Complicated and contentious at best, divorce is imminent when one or both spouses cannot or will not adhere to the vows they promised to uphold. Infidelity, financial issues, and simply drifting apart top the list of reasons couples divorce in Ohio.
This state adopts a no-fault law when filing for divorce. Either spouse must prove irreconcilable differences, live in Ohio, and pay their respective county’s nominal filing fee to begin the process.
We have abridged Ohio’s complex no-fault divorce laws into the following simple-to-understand four-minute read.
Filing and Beginning Stages
The pleadings or documents that describe your claims are filed in the Court of Common Pleas and your spouse served at the beginning of the case. Your attorney will request information regarding your assets, liabilities, income, number, and age of children, work hours, and whatever else may help move the case along. Your spouse will be required to provide the same information.
The information is necessary to equitably divide marital assets and debts. The court will determine what constitutes marital property and separate property, working as fairly as possible to equitably divide homes, vehicles, other large purchases, financial obligations, and child care.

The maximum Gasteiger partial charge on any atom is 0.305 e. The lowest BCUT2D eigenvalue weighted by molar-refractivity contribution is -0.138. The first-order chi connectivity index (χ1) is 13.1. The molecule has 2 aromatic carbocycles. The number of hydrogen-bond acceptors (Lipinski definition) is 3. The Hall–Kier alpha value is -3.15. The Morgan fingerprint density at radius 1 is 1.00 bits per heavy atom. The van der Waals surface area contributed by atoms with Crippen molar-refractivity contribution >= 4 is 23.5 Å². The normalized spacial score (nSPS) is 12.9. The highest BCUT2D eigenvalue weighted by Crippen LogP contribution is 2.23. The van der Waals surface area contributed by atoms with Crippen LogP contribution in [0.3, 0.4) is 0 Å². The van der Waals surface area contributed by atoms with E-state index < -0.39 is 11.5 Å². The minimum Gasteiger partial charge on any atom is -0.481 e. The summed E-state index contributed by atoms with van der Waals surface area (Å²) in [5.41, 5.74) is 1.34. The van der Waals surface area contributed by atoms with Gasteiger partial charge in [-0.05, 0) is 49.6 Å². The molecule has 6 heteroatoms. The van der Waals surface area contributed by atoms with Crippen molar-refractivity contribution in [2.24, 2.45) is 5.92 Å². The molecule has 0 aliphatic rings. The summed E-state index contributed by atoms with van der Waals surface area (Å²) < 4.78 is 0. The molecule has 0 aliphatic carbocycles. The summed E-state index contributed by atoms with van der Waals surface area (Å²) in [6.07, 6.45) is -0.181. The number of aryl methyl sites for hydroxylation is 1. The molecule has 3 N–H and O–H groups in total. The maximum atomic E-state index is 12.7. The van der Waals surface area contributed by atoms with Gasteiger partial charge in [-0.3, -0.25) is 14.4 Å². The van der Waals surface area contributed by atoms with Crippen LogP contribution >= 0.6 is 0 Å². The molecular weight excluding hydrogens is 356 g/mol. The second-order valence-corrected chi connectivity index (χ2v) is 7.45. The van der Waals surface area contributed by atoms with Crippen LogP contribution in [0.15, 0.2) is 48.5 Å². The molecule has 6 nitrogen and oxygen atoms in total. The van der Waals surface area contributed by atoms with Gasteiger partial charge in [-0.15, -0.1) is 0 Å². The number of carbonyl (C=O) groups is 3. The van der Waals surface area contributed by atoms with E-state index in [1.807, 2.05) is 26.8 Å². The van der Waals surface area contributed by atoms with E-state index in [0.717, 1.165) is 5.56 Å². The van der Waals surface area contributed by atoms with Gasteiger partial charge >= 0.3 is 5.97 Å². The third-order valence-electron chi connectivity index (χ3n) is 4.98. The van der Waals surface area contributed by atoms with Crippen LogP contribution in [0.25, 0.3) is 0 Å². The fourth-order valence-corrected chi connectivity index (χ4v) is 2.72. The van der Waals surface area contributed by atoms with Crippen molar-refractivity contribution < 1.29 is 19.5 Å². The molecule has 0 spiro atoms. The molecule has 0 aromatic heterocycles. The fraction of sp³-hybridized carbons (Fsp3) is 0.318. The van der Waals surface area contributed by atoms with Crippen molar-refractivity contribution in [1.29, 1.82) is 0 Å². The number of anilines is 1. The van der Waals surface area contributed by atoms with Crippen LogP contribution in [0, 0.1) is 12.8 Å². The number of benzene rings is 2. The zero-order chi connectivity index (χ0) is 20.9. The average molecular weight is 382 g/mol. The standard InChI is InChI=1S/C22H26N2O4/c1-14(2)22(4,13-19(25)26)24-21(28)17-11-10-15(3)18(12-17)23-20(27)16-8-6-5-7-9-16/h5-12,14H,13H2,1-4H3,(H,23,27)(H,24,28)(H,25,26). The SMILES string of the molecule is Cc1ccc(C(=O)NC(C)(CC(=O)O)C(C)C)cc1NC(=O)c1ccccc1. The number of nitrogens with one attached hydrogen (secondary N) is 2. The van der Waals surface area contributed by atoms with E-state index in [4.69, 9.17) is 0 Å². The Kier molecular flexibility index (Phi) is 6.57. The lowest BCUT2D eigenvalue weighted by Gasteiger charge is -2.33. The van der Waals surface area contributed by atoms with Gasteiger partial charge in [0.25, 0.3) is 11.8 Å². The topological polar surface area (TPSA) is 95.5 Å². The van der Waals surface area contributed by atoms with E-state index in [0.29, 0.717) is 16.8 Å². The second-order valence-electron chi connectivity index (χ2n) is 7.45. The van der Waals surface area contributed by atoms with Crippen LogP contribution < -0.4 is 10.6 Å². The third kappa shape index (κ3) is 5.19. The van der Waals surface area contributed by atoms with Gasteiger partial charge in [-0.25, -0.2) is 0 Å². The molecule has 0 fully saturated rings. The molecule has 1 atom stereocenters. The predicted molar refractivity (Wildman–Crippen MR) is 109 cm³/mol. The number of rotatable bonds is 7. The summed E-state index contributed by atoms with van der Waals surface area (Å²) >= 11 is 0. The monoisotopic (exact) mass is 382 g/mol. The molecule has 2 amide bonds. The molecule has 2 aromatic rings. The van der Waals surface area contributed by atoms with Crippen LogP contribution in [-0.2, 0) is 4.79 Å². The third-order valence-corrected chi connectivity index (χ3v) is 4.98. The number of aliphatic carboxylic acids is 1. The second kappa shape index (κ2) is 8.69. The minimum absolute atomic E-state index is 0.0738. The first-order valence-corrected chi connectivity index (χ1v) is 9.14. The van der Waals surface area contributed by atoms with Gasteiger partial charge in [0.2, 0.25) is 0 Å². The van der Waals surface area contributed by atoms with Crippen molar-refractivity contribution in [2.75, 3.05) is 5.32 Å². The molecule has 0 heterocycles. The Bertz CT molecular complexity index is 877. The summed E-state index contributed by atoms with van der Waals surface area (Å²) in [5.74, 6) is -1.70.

The court will take into consideration your wishes, the wishes of your spouse, and the best interests of your children. The court will assume both spouses equally contributed to finances during the marriage unless it is proven otherwise.
Minor children born during the marriage will present unique but surmountable challenges to both parties. A parenting plan outlining the rights and responsibilities of the parents is required, together with a child support worksheet.
It is preferred that both parties amicably resolve parenting plan and support issues prior to taking them to court. This saves time, possible unfavorable decisions rendered by the judge, and strain on the future co-parenting relationship.
Tips to Make No-Fault Divorces Less Stressful
With so much paperwork, heartache, and other last-second arrangements, divorce can break down even the strongest person. Take the stress out of divorce with these quick tips:
- Try to resolve differences prior to filing, even though filing is imminent. The more two people can agree on, the less time they will spend in court.
- Keep children as comfortable as possible, always letting them know that both their parents love them unconditionally even though they must live in separate homes.
- Be fair in what property you expect. Custodial parents deserve a home to care for children, so keep that in mind.
As always, run all changes or emergencies through your attorney first, who is there to guide you through the legalities of divorce.